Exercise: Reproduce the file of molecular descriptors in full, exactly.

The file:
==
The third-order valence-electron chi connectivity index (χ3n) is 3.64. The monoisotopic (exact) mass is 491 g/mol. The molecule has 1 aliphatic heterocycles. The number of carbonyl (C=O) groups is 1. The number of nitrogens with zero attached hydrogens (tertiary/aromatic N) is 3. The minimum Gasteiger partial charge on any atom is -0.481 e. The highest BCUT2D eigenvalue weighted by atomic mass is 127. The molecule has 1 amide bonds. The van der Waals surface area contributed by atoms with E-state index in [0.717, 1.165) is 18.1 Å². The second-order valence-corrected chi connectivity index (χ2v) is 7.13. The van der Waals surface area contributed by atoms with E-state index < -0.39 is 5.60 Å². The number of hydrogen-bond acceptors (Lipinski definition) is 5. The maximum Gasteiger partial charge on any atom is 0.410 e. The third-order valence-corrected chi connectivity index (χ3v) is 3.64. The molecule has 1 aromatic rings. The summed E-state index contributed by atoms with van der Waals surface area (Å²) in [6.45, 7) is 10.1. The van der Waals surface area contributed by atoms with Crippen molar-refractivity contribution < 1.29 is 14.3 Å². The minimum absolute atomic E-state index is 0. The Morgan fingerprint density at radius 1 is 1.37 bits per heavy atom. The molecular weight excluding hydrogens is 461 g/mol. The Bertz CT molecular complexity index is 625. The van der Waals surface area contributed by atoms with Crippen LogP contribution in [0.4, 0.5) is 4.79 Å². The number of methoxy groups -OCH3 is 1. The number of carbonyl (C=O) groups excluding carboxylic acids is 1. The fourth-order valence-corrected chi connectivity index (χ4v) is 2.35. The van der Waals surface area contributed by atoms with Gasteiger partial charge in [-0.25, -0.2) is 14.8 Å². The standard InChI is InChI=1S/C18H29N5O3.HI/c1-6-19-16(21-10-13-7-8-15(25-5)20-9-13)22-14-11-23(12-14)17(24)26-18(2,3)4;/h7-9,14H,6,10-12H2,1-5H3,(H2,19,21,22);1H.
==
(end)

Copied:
The third-order valence-electron chi connectivity index (χ3n) is 3.64. The monoisotopic (exact) mass is 491 g/mol. The molecule has 1 aliphatic heterocycles. The number of carbonyl (C=O) groups is 1. The number of nitrogens with zero attached hydrogens (tertiary/aromatic N) is 3. The minimum Gasteiger partial charge on any atom is -0.481 e. The highest BCUT2D eigenvalue weighted by atomic mass is 127. The molecule has 1 amide bonds. The van der Waals surface area contributed by atoms with E-state index in [0.717, 1.165) is 18.1 Å². The second-order valence-corrected chi connectivity index (χ2v) is 7.13. The van der Waals surface area contributed by atoms with E-state index < -0.39 is 5.60 Å². The number of hydrogen-bond acceptors (Lipinski definition) is 5. The maximum Gasteiger partial charge on any atom is 0.410 e. The third-order valence-corrected chi connectivity index (χ3v) is 3.64. The molecule has 1 aromatic rings. The summed E-state index contributed by atoms with van der Waals surface area (Å²) in [6.45, 7) is 10.1. The van der Waals surface area contributed by atoms with Crippen molar-refractivity contribution < 1.29 is 14.3 Å². The minimum absolute atomic E-state index is 0. The Morgan fingerprint density at radius 1 is 1.37 bits per heavy atom. The molecular weight excluding hydrogens is 461 g/mol. The Bertz CT molecular complexity index is 625. The van der Waals surface area contributed by atoms with Crippen LogP contribution in [0.4, 0.5) is 4.79 Å². The number of methoxy groups -OCH3 is 1. The number of carbonyl (C=O) groups excluding carboxylic acids is 1. The fourth-order valence-corrected chi connectivity index (χ4v) is 2.35. The van der Waals surface area contributed by atoms with Gasteiger partial charge in [-0.25, -0.2) is 14.8 Å². The standard InChI is InChI=1S/C18H29N5O3.HI/c1-6-19-16(21-10-13-7-8-15(25-5)20-9-13)22-14-11-23(12-14)17(24)26-18(2,3)4;/h7-9,14H,6,10-12H2,1-5H3,(H2,19,21,22);1H.